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Short, sharp musings on things profound and mundane (and sometimes both) from the Pulitzer Prize winning poet
C. K. Williams has never been afraid to push the boundaries of poetic form-in fact, he's known for it, with long, lyrical lines that compel, enthrall, and ensnare. In All at Once, Williams again embodies this spirit of experimentation, carving out fresh spaces for himself and surprising his readers once more with inventions both formal and lyrical.
Somewhere between prose poems, short stories, and personal essays, the musings in this collection are profound, personal, witty, and inventive-sometimes all at once. Here are the starkly beautiful images that also pepper his poems: a neighbor's white butane tank in March "glares in the sunlight, raw and unseemly, like a breast inappropriately unclothed in the painful chill." Here are the tender, masterful sketches of characters Williams has encountered: a sign painter and skid-row denizen who makes an impression on the young soon-to-be poet with his "terrific focus, an intensity I'd never seen in an adult before." And here are a husband's hymns to his beloved wife, to her laughter, which "always has something keen and sweet to it, an edge of something like song."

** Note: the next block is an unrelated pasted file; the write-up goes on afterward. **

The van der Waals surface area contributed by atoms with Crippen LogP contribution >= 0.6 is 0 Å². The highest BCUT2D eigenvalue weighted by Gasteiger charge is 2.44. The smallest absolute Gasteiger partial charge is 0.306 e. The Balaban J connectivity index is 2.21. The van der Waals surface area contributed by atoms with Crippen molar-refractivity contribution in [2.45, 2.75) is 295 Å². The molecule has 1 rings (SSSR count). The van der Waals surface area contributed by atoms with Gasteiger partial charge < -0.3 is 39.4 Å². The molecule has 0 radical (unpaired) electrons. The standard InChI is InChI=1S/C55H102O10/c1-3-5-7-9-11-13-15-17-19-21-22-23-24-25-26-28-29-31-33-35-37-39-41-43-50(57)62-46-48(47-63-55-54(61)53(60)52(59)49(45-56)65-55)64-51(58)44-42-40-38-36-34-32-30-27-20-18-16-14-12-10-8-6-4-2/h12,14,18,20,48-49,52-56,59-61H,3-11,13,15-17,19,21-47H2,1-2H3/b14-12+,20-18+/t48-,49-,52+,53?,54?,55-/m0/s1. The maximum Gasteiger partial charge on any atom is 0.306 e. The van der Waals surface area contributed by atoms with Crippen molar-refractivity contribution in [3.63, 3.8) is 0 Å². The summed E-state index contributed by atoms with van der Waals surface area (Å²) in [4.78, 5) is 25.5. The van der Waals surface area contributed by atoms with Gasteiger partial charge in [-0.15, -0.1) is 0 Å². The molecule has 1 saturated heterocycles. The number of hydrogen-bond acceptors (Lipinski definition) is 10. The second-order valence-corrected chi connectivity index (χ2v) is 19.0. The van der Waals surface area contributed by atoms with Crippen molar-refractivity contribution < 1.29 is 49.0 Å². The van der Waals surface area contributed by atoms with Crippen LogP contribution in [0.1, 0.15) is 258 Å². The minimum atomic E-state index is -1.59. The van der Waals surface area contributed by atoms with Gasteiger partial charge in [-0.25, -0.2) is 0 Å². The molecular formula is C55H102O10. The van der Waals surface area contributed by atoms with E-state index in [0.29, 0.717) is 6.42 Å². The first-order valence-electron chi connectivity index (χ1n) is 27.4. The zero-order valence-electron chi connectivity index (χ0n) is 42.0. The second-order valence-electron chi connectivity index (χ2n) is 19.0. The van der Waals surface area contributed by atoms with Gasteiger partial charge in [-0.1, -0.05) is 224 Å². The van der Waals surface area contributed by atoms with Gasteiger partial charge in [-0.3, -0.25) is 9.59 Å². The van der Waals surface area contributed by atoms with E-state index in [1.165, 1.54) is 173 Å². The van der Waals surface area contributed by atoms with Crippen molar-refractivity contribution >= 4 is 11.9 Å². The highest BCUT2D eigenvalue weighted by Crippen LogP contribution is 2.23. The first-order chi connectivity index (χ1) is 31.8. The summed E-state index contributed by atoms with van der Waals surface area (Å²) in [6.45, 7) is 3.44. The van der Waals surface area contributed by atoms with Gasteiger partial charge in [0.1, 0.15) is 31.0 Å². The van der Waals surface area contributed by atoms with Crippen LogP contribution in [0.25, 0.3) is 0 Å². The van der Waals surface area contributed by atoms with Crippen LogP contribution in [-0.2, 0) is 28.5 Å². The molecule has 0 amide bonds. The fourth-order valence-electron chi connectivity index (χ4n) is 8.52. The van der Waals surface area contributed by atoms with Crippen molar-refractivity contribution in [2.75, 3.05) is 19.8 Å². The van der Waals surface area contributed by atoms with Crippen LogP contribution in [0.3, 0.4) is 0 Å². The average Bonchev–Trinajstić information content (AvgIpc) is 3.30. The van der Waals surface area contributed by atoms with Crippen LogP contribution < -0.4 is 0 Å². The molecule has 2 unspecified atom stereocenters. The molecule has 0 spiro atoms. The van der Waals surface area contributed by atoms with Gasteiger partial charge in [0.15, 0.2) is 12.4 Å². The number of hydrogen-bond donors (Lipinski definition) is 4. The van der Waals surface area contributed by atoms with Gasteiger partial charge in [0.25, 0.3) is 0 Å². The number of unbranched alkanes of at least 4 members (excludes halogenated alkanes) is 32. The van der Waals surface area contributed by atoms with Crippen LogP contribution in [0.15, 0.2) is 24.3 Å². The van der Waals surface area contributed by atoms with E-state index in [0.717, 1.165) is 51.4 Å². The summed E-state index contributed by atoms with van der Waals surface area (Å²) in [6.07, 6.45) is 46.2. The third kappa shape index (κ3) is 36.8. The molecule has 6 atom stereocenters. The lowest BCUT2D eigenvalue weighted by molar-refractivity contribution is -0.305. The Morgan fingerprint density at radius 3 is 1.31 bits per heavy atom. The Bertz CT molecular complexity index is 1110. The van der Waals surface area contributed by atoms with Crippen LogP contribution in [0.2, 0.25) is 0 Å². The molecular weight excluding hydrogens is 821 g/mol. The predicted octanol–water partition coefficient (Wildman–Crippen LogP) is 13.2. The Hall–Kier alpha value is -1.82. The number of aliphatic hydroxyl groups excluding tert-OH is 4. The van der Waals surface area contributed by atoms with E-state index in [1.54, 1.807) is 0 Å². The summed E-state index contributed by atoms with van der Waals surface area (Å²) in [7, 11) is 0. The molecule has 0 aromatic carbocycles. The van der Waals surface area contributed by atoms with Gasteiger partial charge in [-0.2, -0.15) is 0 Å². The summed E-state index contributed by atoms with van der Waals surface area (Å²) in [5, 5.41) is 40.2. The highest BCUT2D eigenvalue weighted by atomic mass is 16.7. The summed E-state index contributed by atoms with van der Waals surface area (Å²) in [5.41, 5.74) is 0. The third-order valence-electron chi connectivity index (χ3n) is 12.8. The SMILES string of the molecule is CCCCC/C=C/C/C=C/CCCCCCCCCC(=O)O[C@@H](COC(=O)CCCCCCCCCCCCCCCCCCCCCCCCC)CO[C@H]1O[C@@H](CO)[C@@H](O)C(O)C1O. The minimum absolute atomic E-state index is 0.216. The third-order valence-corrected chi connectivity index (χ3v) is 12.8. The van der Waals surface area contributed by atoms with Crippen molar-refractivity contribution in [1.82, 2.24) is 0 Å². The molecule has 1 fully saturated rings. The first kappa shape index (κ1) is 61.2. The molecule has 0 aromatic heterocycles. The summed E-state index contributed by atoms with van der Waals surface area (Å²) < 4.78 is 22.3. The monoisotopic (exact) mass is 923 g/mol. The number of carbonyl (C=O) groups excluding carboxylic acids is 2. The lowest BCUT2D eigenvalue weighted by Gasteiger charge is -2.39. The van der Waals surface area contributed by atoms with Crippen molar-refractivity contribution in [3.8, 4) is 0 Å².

This is a book that provokes pathos and thought, that inspires sympathy and contemplation. It is both fiercely representative of Williams's work and like nothing he's written before-a collection to be admired, celebrated, and above all read again and again.
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